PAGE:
When it came time to cut the doors I went in thinking I had it all figured out and it would go smoothly. The wood I chose was on the cheaper side and splintered a lot after each cut. It also had holes that needed to be filled with wood filler to disguise them. (No hardwood floors were harmed in the making of this project. I chose to take the pictures using them as a backdrop since my garage is a total disaster and would scare people off at the mere sight of it) I also added the L shaped brackets to the corner of each door to secure it. In the haste to get the project done I did not photograph it.

After I completed my doors I took them outside and gave them a generous spray of black plaint. Once completed and dried, I brought them back inside and covered them with the black wood grain contact paper. Why did I do this if I just spray painted them? The truth is, the doors were hideous and the wood grain popping through made them look like they were fished out of the bottom bin of the clearance section at Dollar General. This actually worked in my favor because it was similar to the wood grain texture on the rest of the bookshelf. All I had to do was apply a piece over each door, use a carpenter knife to cut it down the middle and then gently wrap it like a present around to the other side.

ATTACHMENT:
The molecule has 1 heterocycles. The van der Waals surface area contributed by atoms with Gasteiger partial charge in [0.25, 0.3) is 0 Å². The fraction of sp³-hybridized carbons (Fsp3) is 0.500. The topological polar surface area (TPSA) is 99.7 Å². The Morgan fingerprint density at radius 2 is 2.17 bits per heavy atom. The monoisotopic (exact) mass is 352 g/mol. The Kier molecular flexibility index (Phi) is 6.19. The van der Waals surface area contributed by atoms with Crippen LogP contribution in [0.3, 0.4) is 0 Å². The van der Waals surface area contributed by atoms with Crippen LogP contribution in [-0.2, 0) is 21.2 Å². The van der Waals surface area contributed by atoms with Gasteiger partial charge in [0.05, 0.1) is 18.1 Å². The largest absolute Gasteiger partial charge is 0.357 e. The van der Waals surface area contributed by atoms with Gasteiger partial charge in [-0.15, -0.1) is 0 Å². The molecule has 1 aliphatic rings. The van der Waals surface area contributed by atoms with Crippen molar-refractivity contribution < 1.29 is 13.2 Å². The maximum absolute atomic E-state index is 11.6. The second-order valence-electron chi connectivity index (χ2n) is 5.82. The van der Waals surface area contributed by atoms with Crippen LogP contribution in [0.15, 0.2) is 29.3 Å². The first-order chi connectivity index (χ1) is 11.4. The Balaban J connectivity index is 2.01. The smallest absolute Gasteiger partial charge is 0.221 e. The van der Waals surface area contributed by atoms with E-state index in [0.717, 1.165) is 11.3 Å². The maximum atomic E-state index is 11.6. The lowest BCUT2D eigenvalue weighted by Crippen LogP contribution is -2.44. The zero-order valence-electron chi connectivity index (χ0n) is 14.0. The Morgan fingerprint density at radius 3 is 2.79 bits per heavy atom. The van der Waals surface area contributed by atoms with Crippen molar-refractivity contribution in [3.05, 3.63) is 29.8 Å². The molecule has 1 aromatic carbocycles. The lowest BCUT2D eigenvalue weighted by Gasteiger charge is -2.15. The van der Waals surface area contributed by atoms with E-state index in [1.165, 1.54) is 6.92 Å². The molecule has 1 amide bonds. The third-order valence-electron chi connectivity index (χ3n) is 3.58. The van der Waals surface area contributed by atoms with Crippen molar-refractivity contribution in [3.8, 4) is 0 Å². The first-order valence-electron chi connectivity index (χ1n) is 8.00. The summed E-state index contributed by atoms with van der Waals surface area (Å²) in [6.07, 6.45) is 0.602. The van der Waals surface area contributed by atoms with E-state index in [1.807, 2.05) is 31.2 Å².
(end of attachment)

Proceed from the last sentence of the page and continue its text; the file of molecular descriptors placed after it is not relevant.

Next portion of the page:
I then added the door magnets to the top underside of the bookshelf and began stapling my embroidery fabric to the inside of each door. As you’re doing this remember to pull the fabric taut so there is no visible rippling from the other side of it. You may also want to iron out any visible wrinkles because once you’ve stapled it to the door it’s going to be the first thing you notice when the doors are closed.

After I added my doors I noticed something was off and my bookshelf was looking wobbly and like it’s seen better days. I spent a good 30 minutes inspecting every square inch of it until I discovered that somehow the particle board next to the camlock underneath it had chipped it off. I ended up covering it with a generous amount of wood glue and putting a small piece of wood over it to give it some strength.

On to the final part of the project – adding the drawer pulls. I began by measuring the door, dividing the number in half then subtracting the size of the pulls to get the exact distance I needed to drill. I felt like I was back in high school trying to figure out a math equation with as many times as I went back and forth double-checking my calculations to make sure everything lined up evenly. When everything was finished I pushed it back into my entryway, put my shoes in it and began staging the top of the piece.

Signing off until the next time,